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One year of CAFTA in El Salvador

Upside Down World

One Year of CAFTA in El Salvador

Written by CISPES

Wednesday, 07 March 2007

March 1 marked the first anniversary of the implementation of the U.S.-Central American Free Trade Agreement (DR-CAFTA) in El Salvador. While Presidents Bush and Saca met in Washington DC and made statements about how beneficial CAFTA had been for "everyone," back in El Salvador the social movement, youth groups, economists, and the FMLN party all disputed those claims.

There were two protests marking the CAFTA anniversary and calling for a reversal in the agreement. On Wednesday, February 28, youth organizations shut down the Boulevard Constitución, one of the main roads into and through San Salvador, in a peaceful protest. The riot police moved in and broke up the protest, arresting 27 young people for "public disorder." The youth were held for over 24 hours, but had been released by Friday. Then on Thursday, another group of protestors marched to demand that CAFTA be repealed. Campesinos, students, informal vendors, and other social movement organizations went to the Supreme Court to demand that CAFTA be repealed. The FMLN echoed those criticisms, calling on the Supreme Court to declare the agreement unconstitutional. The CD/DVD vendors movement participated in the Thursday march, calling attention to the way the implementation of CAFTA has criminalized their only means of survival.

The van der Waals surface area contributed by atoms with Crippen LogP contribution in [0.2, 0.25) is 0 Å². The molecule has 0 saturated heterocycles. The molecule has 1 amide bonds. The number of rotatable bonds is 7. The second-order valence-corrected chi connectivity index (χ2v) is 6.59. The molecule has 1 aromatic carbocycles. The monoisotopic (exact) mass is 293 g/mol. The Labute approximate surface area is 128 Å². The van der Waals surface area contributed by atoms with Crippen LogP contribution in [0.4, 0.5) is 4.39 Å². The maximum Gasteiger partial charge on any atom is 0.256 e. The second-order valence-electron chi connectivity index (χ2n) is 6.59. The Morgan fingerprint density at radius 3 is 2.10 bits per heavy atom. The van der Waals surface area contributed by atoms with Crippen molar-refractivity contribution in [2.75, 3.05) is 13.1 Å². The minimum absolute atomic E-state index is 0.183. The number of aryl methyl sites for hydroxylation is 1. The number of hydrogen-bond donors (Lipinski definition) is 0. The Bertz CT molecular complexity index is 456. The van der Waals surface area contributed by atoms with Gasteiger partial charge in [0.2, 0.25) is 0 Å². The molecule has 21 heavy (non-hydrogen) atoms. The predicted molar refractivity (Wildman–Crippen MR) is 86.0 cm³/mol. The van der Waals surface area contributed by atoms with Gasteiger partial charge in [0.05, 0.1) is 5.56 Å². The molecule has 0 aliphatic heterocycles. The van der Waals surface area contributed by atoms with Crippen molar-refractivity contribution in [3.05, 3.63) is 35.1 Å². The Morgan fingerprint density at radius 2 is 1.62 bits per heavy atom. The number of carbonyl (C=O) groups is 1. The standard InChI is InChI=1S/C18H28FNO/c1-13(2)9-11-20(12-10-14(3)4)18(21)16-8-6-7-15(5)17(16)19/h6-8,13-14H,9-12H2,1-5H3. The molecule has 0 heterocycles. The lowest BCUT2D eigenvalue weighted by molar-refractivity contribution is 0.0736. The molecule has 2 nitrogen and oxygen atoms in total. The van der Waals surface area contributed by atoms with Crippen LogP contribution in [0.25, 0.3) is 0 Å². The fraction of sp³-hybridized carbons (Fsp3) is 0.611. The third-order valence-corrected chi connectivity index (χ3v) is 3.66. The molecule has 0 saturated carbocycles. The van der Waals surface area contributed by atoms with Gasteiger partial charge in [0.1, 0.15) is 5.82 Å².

The year anniversary proved an important moment for debunking the government’s promises about the boon CAFTA would bring for all Salvadorans. Even the U.S. and Salvadoran governments’ official numbers show that El Salvador’s trade deficit with the U.S. has grown, with U.S. exports to El Salvador far outweighing Salvadoran exports to the U.S. According to the U.S. Food and Drug Administration, Salvadoran agricultural exports to the U.S. fell 3.7% in 2006, and U.S. imports to El Salvador grew by 17%, the greatest rate of growth since 1970. The Latin American economic think tank CEPAL reports that inflation went up slightly from 2005 to 2006 in El Salvador. Foreign investment in El Salvador went from $300 million in 2005 to $222 million in 2006, whereas in Costa Rica - where CAFTA has not been implemented - foreign investment is eight times higher. The protests and denouncements last week all pointed out these contradictions and called on the government to reverse this trend by seeking economic programs that diverge from the "free" trade model. Huge protests occurred in Costa Rica a few days prior to the anniversary (see for more information.)

 source: Upside Down World